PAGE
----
Combinatin lock superimposed on a laptopI have been asked several times recently, in relation to IT support, whether it is possible to password-protect sensitive data in Windows. Considering how long Windows has been around, you would think that by now there would be a simple way of protecting a file or a folder so that the contents can be neither listed nor opened without a specific password.

There isn’t.

This is one of those omissions that truly astonish me. Another such omission is that there’s nothing in Windows to allow you to synchronise the contents of two folders with anything resembling sophistication or control. That’s another matter, though. Let’s stick with passwords, for today.

So what can you do if you’ve got some files that you want to access regularly but don’t want others to see?

  • You can add a password at the bios level so that Windows won’t even load up without the correct password. This prevents anyone from starting your machine but the hard drive could be removed and connected as an external drive to a different machine. The files could then be accessed just as if they’d been stored on a flash drive. Also, a bios password does not protect you at all if the machine is already switched on and you leave it unattended. I use a bios password on my netbook computer so if I leave it on the tube one day at least no-one can just switch it on and get at everything on it without any effort.
  • You can add a user account in Windows with its own password. This is ok as long as you keep all the data you want to keep private in your “Documents” folder. If you are in a semi-public place (eg an office) you may also wish to activate a screensaver so that the password is required before resuming activity.
  • There are ways in Windows to allow or deny access to files, but these can be subverted by someone logging on as an administrator and the files are still visible even if the contents are inaccessible.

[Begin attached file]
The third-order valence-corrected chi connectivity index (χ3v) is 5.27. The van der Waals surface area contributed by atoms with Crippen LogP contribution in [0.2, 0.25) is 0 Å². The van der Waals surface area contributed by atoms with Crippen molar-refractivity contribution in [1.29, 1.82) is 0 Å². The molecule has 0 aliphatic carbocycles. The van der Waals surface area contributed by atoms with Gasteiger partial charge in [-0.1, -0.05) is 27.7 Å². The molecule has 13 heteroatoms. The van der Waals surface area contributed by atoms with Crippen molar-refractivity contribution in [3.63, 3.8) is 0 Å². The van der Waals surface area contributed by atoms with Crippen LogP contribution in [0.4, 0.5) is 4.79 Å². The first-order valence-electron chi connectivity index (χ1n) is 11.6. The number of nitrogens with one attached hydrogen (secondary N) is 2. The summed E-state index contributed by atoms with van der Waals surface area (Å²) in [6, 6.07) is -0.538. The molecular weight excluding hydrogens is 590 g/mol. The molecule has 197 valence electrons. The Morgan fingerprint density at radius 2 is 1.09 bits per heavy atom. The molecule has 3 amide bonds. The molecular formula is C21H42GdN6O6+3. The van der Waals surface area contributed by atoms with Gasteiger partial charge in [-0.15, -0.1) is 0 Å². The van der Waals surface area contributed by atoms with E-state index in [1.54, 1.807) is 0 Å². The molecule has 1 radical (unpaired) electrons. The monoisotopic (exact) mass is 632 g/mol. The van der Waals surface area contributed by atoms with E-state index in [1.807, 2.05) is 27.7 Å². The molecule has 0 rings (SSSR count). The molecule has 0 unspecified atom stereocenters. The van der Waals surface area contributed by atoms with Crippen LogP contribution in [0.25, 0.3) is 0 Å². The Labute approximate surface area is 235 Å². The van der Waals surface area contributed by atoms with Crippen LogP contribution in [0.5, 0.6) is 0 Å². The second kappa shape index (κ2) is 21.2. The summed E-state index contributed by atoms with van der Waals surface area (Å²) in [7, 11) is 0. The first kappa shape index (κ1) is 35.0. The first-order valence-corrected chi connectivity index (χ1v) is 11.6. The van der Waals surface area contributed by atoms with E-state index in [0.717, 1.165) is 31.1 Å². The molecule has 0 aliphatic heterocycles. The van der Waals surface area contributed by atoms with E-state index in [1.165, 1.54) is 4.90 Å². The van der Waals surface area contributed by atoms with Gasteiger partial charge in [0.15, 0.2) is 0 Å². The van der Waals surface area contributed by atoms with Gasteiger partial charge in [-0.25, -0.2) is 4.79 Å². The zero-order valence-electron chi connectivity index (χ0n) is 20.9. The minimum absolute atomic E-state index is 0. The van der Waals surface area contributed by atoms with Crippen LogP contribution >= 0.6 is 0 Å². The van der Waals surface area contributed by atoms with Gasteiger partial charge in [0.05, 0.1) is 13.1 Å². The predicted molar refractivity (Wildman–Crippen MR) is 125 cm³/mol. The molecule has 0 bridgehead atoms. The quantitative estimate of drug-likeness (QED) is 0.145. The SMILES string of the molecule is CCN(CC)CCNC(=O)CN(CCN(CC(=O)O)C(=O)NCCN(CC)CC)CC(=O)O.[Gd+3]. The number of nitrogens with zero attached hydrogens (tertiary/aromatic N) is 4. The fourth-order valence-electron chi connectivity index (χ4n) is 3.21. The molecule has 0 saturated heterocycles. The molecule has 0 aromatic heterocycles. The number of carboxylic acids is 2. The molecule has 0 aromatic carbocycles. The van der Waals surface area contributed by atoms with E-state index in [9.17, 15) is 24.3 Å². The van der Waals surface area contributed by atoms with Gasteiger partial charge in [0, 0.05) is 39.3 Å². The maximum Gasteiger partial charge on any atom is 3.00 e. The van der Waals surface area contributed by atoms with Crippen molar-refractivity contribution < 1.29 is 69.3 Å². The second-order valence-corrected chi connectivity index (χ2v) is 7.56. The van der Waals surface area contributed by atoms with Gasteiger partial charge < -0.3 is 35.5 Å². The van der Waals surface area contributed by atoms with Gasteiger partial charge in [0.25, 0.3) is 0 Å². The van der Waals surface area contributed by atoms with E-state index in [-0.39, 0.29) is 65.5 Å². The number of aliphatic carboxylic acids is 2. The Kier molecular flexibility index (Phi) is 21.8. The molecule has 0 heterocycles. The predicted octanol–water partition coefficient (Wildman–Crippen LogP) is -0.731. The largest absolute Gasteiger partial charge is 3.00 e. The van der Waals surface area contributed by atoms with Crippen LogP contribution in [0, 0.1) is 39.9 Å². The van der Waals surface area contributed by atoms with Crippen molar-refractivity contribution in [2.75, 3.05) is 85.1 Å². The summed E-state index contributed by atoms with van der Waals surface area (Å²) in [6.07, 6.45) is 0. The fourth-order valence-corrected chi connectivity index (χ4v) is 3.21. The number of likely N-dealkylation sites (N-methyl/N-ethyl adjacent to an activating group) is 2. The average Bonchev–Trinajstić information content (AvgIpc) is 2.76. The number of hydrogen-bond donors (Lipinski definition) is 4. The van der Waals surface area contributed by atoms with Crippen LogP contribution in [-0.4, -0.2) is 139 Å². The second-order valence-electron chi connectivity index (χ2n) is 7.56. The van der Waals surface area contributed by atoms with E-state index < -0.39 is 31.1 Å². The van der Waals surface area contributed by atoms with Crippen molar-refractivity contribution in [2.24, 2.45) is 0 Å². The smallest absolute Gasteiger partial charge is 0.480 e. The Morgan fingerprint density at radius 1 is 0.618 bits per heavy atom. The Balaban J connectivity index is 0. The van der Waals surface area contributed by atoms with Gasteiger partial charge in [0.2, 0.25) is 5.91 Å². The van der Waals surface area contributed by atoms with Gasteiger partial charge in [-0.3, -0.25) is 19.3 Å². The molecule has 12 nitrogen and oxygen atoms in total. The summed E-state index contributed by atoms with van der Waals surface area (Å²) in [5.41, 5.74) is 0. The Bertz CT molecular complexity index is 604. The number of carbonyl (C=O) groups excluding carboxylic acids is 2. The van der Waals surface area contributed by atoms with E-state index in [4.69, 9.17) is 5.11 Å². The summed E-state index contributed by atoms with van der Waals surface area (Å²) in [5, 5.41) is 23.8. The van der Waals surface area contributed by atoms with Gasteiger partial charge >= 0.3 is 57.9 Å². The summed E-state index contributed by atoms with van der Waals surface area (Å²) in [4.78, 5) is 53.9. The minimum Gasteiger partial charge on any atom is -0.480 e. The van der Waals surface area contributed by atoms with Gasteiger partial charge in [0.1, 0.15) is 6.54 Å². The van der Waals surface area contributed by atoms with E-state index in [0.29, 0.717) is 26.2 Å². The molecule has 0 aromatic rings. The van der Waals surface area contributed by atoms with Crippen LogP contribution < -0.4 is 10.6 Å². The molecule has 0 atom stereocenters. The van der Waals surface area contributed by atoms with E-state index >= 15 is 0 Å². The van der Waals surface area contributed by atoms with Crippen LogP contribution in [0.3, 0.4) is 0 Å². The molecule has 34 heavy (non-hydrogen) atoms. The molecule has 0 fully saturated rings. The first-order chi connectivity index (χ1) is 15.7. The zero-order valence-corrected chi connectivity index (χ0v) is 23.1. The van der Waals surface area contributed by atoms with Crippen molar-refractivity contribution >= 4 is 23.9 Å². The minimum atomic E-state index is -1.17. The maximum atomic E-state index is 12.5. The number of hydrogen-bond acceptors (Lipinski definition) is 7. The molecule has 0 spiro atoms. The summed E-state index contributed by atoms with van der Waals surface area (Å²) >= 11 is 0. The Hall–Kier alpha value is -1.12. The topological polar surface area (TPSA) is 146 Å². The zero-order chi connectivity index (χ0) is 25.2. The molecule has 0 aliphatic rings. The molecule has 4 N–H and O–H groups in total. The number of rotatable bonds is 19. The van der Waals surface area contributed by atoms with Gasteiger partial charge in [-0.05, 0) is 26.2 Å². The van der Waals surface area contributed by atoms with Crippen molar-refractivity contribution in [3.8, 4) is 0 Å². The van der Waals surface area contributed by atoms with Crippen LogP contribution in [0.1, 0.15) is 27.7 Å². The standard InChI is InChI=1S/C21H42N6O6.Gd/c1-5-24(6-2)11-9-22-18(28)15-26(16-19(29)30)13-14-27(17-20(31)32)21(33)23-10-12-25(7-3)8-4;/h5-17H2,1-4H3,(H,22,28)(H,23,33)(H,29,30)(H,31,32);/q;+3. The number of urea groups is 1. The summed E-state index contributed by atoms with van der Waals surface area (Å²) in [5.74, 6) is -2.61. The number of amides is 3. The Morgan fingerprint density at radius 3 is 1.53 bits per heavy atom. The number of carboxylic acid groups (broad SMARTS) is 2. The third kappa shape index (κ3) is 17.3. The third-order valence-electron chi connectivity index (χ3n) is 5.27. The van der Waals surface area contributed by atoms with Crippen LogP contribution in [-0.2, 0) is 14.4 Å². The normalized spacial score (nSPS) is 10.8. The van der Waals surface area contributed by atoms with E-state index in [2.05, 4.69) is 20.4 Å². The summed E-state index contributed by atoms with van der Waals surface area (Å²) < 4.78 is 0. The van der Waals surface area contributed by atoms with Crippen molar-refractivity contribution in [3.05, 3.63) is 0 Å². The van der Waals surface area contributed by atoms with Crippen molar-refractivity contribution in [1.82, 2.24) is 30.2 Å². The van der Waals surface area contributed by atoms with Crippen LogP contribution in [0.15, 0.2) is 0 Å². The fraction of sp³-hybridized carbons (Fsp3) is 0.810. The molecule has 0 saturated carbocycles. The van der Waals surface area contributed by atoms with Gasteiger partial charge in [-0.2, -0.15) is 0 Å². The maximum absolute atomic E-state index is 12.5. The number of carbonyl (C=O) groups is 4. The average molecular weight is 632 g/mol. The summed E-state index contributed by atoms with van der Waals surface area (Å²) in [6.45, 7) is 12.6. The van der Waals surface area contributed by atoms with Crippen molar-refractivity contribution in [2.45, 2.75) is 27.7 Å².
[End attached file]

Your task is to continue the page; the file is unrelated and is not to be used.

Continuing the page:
• You can store your sensitive files on a USB flash drive and not on your hard drive. The flash drive itself is, of course, vulnerable to loss, theft etc.


TrueCrypt logoIf you really want to go industrial-strength in hiding certain content, then I recommend a program called TrueCrypt. With this, you create a special, password-protected, file of a chosen size (it can be huge). You put anything you want to keep private in this special file. This is achieved by “mounting” the file so that Windows sees the file as a new hard drive of the size you specified when creating the file. You can then access this “virtual drive” – and the sensitive files on it – in the normal way. When you want to hide the contents you just “dismount” the virtual drive. Prying eyes can only see that there’s a (possibly huge) file present but they can’t access it without knowing that it has to be “mounted” with the TrueCrypt program and without knowing the password you allocated to it. If you are really, really, paranoid you can even create a Truecrypt file within another one.

There are several benefits to the TrueCrypt approach:

  • No-one knows what’s in the file. They don’t know how many files are hidden, of what type or size, or the names of the files, or anything.
  • A casual snooper would not even know that they have found a file with hidden contents. All they see is a filename and you could give the file a completely meaningless name – such as “system execution derivatives” (??)
  • Even if the file is suspected to hide private data the snooper would then need to know (a) that TrueCrypt is the program needed to access it and (b) the password to mount the file.
  • You only need to remember one password (to mount the TrueCrypt volume) and not separate passwords for each file in it.
  • It’s free (but users are invited to donate).

There are some minor downsides:

  • It takes a few minutes of concentration and application of grey matter to get your head around how TrueCrypt works. After that, though, everything’s easy.
  • You can not back up the individual files that are inside the TrueCrypt volume without making those backups vulnerable to snoopers. Therefore, you have to back up the entire TrueCrypt volume. That’s no problem in itself (it’s just an ordinary file in this respect) but it’s a BIG file. If you’ve allocated, say, 2gb, as a TrueCrypt file then it’s going to need the time and space to back up a 2gb file even if you’ve only put a single 1mb file inside it. You can create your own compromise, of course, by creating two or more smaller TrueCrypt files.

I’ve been using TrueCrypt for a year or two now and I don’t recall ever having a single problem with it.

TrueCrypt is available for Windows and for Macs.

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Computer Support in London
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